May 29, 2020

Red warning signs at parks a reminder that COVID-19 still poses lethal threat

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Warning: this park may be hazardous to your health.

The red signs appearing in most Newark parks are no joke. They are urgent reminders to Newark residents that the COVID-19 threat still looms as potentially devastating to themselves and the community.

Across the country and in New Jersey, parks, beaches and other large-scale and roomy recreation areas are opening. The message Mayor Ras J. Baraka continues to convey is that Newark is different, not only in density of population but in the resident's vulnerability to the disease. Statistics show COVID-19 has been most deadly to African-Americans and, as of Thursday, Newark had 7,192 COVID-19 cases and 579 deaths.

Last Tuesday, the red signs began going up in City parks.

“We are going to reopen gradually and responsibly as we continue to assess the data and avoid the potential for exponential spread of COVID-19.” Mayor Baraka has said. “The restrictions we have put in place up to this point have been working. We don’t want to go backwards and lose the gains we’ve worked so hard to obtain.”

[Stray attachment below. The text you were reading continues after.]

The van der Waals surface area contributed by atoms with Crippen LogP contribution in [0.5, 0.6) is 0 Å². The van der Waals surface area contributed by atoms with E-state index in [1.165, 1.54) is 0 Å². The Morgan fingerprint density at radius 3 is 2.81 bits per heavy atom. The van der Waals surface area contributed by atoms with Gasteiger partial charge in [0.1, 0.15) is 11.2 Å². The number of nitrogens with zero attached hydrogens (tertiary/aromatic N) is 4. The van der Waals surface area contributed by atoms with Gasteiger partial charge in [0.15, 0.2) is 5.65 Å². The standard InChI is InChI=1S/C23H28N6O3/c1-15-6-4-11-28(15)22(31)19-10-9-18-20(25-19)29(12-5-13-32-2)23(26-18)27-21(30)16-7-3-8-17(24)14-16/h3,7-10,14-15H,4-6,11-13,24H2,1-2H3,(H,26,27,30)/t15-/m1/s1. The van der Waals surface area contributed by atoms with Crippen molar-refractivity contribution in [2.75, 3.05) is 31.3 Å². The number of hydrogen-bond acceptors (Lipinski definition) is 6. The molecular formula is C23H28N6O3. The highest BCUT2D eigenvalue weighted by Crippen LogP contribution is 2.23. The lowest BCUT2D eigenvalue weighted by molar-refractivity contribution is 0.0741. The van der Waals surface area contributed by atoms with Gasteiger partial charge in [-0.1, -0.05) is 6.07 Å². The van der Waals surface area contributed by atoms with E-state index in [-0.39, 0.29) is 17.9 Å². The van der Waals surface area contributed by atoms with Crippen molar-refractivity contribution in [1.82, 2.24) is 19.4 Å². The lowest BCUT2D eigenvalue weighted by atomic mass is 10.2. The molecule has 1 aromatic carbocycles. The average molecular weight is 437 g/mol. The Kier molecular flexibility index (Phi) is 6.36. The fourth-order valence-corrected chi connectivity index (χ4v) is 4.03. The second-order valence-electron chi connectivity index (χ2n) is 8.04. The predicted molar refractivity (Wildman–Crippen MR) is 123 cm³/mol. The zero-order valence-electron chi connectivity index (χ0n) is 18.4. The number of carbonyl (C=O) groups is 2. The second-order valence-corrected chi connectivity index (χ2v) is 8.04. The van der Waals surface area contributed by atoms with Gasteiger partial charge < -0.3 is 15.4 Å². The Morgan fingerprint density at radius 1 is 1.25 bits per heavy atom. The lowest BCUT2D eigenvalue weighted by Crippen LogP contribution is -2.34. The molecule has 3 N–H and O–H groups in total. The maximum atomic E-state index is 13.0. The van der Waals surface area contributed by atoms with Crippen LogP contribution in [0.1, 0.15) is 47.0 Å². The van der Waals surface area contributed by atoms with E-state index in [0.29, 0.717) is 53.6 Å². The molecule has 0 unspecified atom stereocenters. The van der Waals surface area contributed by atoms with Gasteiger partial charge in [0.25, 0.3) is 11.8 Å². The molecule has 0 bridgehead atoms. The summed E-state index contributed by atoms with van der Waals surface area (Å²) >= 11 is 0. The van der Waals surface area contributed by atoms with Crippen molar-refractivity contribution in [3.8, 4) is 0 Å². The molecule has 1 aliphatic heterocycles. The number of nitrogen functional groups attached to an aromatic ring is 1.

Newark Director of Engineering Phil Scott, who has led the City’s data collection, said the park signs are part of the Mayor’s plan to keep residents “educated and informed and aware of the risk they are taking for themselves and those around them.”

The signs warn that people with the co-morbidities that have made the disease so lethal to African-Americans – high blood pressure, diabetes, obesity, asthma or low immune system – should not enter areas of recreational congestion, such as basketball courts.

The red signs are part of a color-coded system the Mayor will introduce in greater detail in the coming days to help residents make informed decisions has the City begins to take steps toward a cautious and safe re-opening.

The signs in the color-coded system will carry basic safety reminders to stop the spread of the virus, including wearing masks, frequent hand washing, maintaining social distance, covering up when sneezing or coughing and to avoid touching your face with your hands.